Recession hits the research budgets of some nations especially hard.
While federal science funding has remained relatively stable in the U.S. through the recent worldwide financial crisis, scientists in other nations have seen alarming headlines. “Financial crisis squeezes African science funding,” reported the Science and Development Network last October (1). “Spain poised to chop science funding,” proclaimed the Science|Business Network (2). And, in December, from The Guardian: “Cuts mark ‘sad day for British science’” (3).
After the pessimistic predictions regarding science budget cuts last year, however, 2010 brought good news to some nations: decreases in funding for science education and research have been less drastic than once thought, and, in some cases, have even been avoided altogether.
Good and Bad News for the EU
In Spain, for example, the national economy has been reeling from a high unemployment rate and climbing government debts. But, despite the threat of science cuts, the most recent budget will keep science funding at a similar level as last year. The Spanish science budget may have been saved in part by Spain’s assumption of the presidency of the European Union in the first half of 2010, which put pressure on the Spanish government to conform to stated EU goals regarding research support. “We see the European innovation plan and the launching of the 2020 Strategy [including an investment in knowledge and technology] as opportunities to place science and innovation firmly at the heart of Europe’s future,” declared Cristina Garmendia, Spain’s minister of science and innovation, at a February meeting of EU research ministers (4).
However, not all EU member countries have fared as well. In the United Kingdom, for example, the national budgets for higher education, science and research are all facing substantial decreases by 2013, according to the prebudget report released in December by the chancellor of the exchequer (5). Responding to the cuts, predicted to be at least £600 million ($903 million), representatives of several British universities wrote a letter to The Guardian, stating, “[W]e are deeply concerned that cuts of this magnitude in overall funding will erode the sustainability of our research and affect even the most outstanding universities” (6).
In recent years, researchers in the U.K. have been relatively fortunate in terms of funding. According to the National Science Foundation’s Science and Engineering Indicators 2010 report (7), the U.K. was seventh worldwide in research and development expenditures in 2007 (the latest year for which data are available), putting its R&D spending at 1.8 percent of its gross domestic product. This was similar to Canada’s R&D/GDP ratio of 1.9 percent, but lower than that of the U.S. (2.7 percent), and substantially less than those of Japan and South Korea (3.4 and 3.5 percent, respectively).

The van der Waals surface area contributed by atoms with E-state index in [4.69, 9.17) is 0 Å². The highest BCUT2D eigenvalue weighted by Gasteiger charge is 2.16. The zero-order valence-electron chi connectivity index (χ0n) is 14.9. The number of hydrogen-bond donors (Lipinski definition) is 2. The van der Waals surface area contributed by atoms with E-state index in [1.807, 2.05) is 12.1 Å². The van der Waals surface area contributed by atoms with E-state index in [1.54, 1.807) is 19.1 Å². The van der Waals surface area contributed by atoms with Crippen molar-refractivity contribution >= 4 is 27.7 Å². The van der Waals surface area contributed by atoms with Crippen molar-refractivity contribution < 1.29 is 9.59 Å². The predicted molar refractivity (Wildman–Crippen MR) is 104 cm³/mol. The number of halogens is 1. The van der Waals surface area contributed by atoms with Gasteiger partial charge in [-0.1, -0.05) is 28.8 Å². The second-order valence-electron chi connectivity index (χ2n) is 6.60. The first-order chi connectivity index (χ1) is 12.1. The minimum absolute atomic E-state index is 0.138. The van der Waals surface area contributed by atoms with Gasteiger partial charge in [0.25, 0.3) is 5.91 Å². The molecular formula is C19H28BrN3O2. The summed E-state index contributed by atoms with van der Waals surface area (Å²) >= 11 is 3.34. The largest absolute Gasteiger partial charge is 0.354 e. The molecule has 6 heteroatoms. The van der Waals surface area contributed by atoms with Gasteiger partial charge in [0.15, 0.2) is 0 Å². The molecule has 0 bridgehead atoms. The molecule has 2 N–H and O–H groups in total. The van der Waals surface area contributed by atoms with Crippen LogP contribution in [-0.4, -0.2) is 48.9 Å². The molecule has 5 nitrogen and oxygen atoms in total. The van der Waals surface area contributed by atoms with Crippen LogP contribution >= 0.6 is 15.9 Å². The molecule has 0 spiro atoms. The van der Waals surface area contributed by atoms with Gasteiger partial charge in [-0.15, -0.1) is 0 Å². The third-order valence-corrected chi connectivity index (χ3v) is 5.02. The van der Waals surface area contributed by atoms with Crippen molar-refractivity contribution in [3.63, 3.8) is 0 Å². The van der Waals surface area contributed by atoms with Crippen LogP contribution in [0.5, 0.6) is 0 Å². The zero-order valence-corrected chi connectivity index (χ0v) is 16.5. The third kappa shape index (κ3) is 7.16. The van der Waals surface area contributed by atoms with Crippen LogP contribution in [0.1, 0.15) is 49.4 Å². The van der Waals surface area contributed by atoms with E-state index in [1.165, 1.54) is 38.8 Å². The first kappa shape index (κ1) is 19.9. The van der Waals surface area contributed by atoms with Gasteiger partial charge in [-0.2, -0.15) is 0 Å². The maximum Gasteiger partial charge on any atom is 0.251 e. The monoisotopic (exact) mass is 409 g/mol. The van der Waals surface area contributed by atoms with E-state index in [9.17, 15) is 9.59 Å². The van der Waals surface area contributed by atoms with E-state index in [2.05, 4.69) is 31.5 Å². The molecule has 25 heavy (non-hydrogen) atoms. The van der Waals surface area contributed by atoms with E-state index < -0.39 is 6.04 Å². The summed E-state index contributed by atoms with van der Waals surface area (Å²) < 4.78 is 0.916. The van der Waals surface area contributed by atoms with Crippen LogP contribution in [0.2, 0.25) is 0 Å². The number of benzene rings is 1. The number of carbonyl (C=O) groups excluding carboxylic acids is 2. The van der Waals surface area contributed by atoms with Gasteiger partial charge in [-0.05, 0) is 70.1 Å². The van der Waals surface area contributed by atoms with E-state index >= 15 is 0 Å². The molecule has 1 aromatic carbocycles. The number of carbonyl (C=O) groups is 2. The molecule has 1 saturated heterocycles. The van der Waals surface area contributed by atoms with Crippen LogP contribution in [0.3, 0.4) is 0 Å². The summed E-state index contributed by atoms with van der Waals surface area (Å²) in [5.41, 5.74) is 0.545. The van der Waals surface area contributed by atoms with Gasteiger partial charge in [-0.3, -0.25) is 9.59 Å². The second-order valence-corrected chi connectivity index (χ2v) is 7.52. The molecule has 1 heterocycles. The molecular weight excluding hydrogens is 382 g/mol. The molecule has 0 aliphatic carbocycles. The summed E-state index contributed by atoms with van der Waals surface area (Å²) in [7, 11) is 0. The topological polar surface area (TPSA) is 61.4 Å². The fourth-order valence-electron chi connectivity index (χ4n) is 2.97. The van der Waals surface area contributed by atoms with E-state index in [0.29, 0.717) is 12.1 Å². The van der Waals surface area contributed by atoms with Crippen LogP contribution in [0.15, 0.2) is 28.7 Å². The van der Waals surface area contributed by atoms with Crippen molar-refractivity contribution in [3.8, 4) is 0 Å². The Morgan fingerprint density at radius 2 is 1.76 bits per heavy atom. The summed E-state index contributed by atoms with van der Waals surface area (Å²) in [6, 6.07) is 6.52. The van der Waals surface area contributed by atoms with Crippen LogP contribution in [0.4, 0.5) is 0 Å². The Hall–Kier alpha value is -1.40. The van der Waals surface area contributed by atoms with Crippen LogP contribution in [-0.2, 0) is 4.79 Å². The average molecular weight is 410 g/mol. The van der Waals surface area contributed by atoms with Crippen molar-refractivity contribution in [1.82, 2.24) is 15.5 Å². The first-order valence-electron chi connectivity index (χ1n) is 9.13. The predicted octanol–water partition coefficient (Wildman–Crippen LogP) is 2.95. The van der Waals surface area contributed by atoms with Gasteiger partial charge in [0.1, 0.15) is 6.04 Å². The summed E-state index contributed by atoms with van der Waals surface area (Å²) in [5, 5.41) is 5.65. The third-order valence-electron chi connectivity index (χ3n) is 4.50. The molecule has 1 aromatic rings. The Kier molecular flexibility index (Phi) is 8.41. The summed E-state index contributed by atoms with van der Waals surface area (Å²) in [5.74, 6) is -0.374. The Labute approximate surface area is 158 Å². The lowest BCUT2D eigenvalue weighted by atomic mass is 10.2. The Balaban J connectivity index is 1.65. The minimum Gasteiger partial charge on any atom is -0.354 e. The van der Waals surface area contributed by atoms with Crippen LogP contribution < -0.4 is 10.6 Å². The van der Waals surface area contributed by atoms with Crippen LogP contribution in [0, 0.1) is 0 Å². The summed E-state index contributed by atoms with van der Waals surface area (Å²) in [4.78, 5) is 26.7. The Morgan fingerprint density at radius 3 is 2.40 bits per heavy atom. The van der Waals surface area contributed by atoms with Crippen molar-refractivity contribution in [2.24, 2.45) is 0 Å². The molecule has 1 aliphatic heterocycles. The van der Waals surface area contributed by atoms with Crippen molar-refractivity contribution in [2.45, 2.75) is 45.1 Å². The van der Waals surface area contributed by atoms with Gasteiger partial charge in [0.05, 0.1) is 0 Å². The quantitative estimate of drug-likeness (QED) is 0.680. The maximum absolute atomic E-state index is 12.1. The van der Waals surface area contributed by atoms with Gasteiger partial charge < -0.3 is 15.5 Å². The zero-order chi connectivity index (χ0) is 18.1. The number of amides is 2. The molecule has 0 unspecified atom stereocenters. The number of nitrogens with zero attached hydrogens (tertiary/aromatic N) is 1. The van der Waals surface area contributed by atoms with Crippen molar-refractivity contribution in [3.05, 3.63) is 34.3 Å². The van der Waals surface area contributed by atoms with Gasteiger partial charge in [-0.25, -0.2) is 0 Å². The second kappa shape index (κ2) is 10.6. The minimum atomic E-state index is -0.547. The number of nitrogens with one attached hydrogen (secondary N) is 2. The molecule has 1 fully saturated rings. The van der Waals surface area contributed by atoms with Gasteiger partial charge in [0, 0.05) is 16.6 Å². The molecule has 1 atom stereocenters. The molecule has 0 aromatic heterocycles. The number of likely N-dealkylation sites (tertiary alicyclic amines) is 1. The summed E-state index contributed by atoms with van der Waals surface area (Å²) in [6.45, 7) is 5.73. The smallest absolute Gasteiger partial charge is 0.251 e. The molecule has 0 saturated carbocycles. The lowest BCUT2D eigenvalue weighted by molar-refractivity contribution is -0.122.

Slowing Funding in Asia
Asian nations, in particular, have been increasing their research expenditures over the past decade. China, for example, had an R&D/GDP ratio of 1.5 percent in 2007— comparatively low, but impressive, given its 2.5-fold increase since 1996. Demonstrating its commitment to research despite the recession, the Chinese government announced an increase of 8 percent to the national science and technology budget next year (compared to a 30 percent increase in 2009 (8)). And, despite fears of drastic budget cuts, Japan’s 2010 science budget remained largely stable, although certain programs, such as a project to build a next-generation supercomputer, will face deeper cuts (9).
Little Money for Research in South America and Africa
Even as the pace at which nations increase science funding slows in Asia, Europe and North America, in terms of gross expenditures, these regions still invest far more in research and development than South America, Africa and Oceania. The UNESCO Institute for Statistics reported that Australia spent 2.2 percent of its GDP on research and development in 2006, but the highest R&D/GDP ratios in Latin America and sub-Saharan Africa approached only 1 percent in Brazil and South Africa, respectively (10).